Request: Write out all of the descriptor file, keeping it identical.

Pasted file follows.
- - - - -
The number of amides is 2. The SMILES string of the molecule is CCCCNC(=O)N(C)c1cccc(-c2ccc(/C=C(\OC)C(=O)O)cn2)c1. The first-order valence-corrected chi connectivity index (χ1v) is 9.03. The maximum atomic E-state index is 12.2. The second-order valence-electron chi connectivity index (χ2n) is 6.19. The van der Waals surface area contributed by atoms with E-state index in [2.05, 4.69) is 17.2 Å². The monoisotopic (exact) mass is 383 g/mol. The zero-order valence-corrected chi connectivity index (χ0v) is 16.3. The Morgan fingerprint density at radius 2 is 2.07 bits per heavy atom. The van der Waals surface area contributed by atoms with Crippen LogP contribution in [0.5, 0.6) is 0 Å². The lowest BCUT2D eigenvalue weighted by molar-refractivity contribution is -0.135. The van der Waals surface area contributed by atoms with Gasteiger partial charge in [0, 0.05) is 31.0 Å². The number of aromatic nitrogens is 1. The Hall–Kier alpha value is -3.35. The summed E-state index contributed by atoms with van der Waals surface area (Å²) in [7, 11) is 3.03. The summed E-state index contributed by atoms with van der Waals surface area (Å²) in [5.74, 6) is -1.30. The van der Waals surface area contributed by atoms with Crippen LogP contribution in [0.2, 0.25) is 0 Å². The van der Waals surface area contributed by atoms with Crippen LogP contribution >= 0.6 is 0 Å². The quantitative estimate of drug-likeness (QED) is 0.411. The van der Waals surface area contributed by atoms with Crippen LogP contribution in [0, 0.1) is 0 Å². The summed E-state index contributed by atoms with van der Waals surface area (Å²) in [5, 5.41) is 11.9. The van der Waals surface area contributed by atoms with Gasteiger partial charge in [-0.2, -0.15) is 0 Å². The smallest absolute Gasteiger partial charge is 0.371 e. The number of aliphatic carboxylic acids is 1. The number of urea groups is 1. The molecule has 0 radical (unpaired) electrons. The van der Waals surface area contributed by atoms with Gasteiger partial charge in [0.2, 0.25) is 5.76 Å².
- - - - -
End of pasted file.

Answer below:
The number of amides is 2. The SMILES string of the molecule is CCCCNC(=O)N(C)c1cccc(-c2ccc(/C=C(\OC)C(=O)O)cn2)c1. The first-order valence-corrected chi connectivity index (χ1v) is 9.03. The maximum atomic E-state index is 12.2. The second-order valence-electron chi connectivity index (χ2n) is 6.19. The van der Waals surface area contributed by atoms with E-state index in [2.05, 4.69) is 17.2 Å². The monoisotopic (exact) mass is 383 g/mol. The zero-order valence-corrected chi connectivity index (χ0v) is 16.3. The Morgan fingerprint density at radius 2 is 2.07 bits per heavy atom. The van der Waals surface area contributed by atoms with Crippen LogP contribution in [0.5, 0.6) is 0 Å². The lowest BCUT2D eigenvalue weighted by molar-refractivity contribution is -0.135. The van der Waals surface area contributed by atoms with Gasteiger partial charge in [0, 0.05) is 31.0 Å². The number of aromatic nitrogens is 1. The Hall–Kier alpha value is -3.35. The summed E-state index contributed by atoms with van der Waals surface area (Å²) in [7, 11) is 3.03. The summed E-state index contributed by atoms with van der Waals surface area (Å²) in [5.74, 6) is -1.30. The van der Waals surface area contributed by atoms with Crippen LogP contribution in [0.2, 0.25) is 0 Å². The van der Waals surface area contributed by atoms with Crippen LogP contribution >= 0.6 is 0 Å². The quantitative estimate of drug-likeness (QED) is 0.411. The van der Waals surface area contributed by atoms with Crippen LogP contribution in [0, 0.1) is 0 Å². The summed E-state index contributed by atoms with van der Waals surface area (Å²) in [5, 5.41) is 11.9. The van der Waals surface area contributed by atoms with Gasteiger partial charge in [-0.2, -0.15) is 0 Å². The smallest absolute Gasteiger partial charge is 0.371 e. The number of aliphatic carboxylic acids is 1. The number of urea groups is 1. The molecule has 0 radical (unpaired) electrons. The van der Waals surface area contributed by atoms with Gasteiger partial charge in [0.2, 0.25) is 5.76 Å².